by Wendy Strgar March 14, 2014
“I think that one should view with philosophic admiration the strange paths of the libido and should investigate the purposes of its circuitous ways.” -Carl Jung
It does no good to wonder about whether you are normal sexually, yet still this is the first and primary question that plagues millions of people and probably provokes them into believing in the heteronormative qualities of sexuality, which are often taken for granted as the Holy Grail of how sex works, or at least, should work. These classic beliefs of dominance and submission, pleasure and obligation that were long ago attached to specific genders is a throwback to the Masters and Johnson information, which defined normal sexual activity for generations. This hierarchy also explains how and why, in the mid-century, Kinsey sexual studies reflected and uncovered how the truly wide range of normative sexual behavior was suppressed. In any case, our capacity for passionate human sexual contact and the accompanying healing release of orgasm is hampered by our insistence on categorizing and qualifying what is normal, even if only for ourselves.
Our collective, silent obsession with trying to understand our libido, desire and sexual passion through the narrow lens of heteronormativity dominates not only how we grapple with and suppress our sexual selves, but also what we have come to accept as the truth (capital T) about family and gender roles. These beliefs also explain some of the recent writing about how equalizing chores at home kills libido as much as not equalizing chores used to be thought the culprit. In fact, our libido and ability to respond to our sexual selves might have nothing to do with the chores we do or don’t do, but rather the narrow bandwidth of perceived normality where we get lost that is most destructive. This also explains why the most interesting ideas and real conversations about experiencing intense, unbridled passion comes from the people living outside of this ‘normality’ bandwidth, namely the gay, lesbian, transgender and queer communities.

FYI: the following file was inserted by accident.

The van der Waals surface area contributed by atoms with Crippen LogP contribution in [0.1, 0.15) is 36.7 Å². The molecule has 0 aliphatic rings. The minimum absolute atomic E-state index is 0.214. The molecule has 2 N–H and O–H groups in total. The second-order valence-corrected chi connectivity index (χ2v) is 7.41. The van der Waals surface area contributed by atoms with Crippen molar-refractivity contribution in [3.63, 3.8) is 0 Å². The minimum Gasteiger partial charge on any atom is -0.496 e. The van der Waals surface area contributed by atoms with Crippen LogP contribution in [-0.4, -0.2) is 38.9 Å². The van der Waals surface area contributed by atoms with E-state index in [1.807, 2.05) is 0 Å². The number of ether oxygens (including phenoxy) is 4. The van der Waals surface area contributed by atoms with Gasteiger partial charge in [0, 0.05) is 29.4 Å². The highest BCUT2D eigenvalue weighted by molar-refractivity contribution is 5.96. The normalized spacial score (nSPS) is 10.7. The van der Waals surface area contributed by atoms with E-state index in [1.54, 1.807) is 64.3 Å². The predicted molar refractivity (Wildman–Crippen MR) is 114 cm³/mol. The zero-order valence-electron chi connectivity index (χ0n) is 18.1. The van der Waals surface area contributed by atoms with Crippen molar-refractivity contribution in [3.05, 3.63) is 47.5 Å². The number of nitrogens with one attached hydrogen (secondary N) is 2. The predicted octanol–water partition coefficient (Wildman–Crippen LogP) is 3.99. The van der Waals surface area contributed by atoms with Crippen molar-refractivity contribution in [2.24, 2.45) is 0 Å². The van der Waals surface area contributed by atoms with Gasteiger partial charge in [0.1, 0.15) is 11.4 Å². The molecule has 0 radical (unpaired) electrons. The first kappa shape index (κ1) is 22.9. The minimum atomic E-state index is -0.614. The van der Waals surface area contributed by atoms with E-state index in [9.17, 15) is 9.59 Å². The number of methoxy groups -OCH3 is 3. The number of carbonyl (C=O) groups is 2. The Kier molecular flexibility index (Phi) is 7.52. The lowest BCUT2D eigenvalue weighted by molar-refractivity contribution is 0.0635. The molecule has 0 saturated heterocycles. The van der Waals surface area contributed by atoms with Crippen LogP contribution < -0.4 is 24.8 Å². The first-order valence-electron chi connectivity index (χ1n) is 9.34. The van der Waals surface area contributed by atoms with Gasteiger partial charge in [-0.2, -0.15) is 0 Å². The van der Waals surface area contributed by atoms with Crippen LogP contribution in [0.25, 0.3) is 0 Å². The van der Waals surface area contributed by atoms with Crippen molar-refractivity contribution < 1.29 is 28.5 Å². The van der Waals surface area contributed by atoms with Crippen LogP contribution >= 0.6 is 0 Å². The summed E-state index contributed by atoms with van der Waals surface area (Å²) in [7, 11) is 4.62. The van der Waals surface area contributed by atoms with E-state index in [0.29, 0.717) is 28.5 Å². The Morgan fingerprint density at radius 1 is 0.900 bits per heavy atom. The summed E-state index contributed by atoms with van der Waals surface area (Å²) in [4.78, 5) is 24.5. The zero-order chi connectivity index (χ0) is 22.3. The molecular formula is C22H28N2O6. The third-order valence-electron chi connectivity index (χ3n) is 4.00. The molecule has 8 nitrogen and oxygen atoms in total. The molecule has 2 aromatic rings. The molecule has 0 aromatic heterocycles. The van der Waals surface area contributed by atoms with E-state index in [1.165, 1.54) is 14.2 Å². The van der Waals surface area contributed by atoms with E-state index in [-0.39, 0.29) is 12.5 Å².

While recent gains in marital rights are made and social recognition of these lives and relationships is building, let’s not overlook just how effortful and courageous it has been to live outside the boundaries of our heteronormative culture. Still today, millions of people around the world risk their lives to feel their sexual desires that do not conform to these rigid gender structures which define life in traditional cultures. The reason that we have so much to learn about sexuality from our friends who live outside gender normative boundaries is because there is so much more room to experiment with knowing a body, as well as a greater ability to having a direct relationship to the compass of pleasure. This is a huge leap, to transcend the weight of tradition and beliefs associated within gender behavior. Thinking bigger than the dichotomies of right and wrong, proper or improper, according to someone else’s definition of sexual satisfaction allows you to experience and live deeply and sexually in one’s own body.
This field beyond right and wrong is where passion can roam and where we can allow our sexual selves a chance to air themselves out, set its own course and frankly, surprise us. For the record, this is totally achievable in long-term heterosexual, relationships, and I am living proof. I crossed this border some 17-years into my marriage when I stopped worrying about whether my sexual fantasies were normal and no longer asked for permission to feel sexual. It wasn’t a clean break, I worried a little bit. But, I had read enough good books to know that fantasy, which turns your libido way up is a good thing, even if they contain stories that you might never live out or even share with your partner.
That said, my husband does do some chores around the house and, in general, is a reliable stand up guy who I always trust to have my back. However, his doing the dishes or not doing them has little to do with my ability to access and dive deep into my own sexual desires. His openness and curiosity (and let me be clear, lack of fear) about these wild places does inspire me to continue to explore. Getting over the fears that keep us tied to a ridiculously narrow band of normal is a decision we each make for ourselves. Making the choice to know oneself as a sexual erotic being, loving and respecting your sex drive enough to let it be abnormal in whatever way it needs to express itself. Then come back to the conversation about the chores.
by Wendy Strgar October 25, 2018
“It is only with the heart that one can see rightly; what is essential is invisible to the eye.” –Antoine de Saint-Exupery
We believe we are making it better by shielding ourselves from our own pain. This is a fool’s errand, for the pain we refuse to feel and acknowledge doesn’t dissipate from our lacking attention, but rather collects in our heart center with a weightiness that we often cannot name or discern. So fearful are we, of the potential of a broken heart, that we inadvertently refuse to open our hearts at all.
by Wendy Strgar September 13, 2018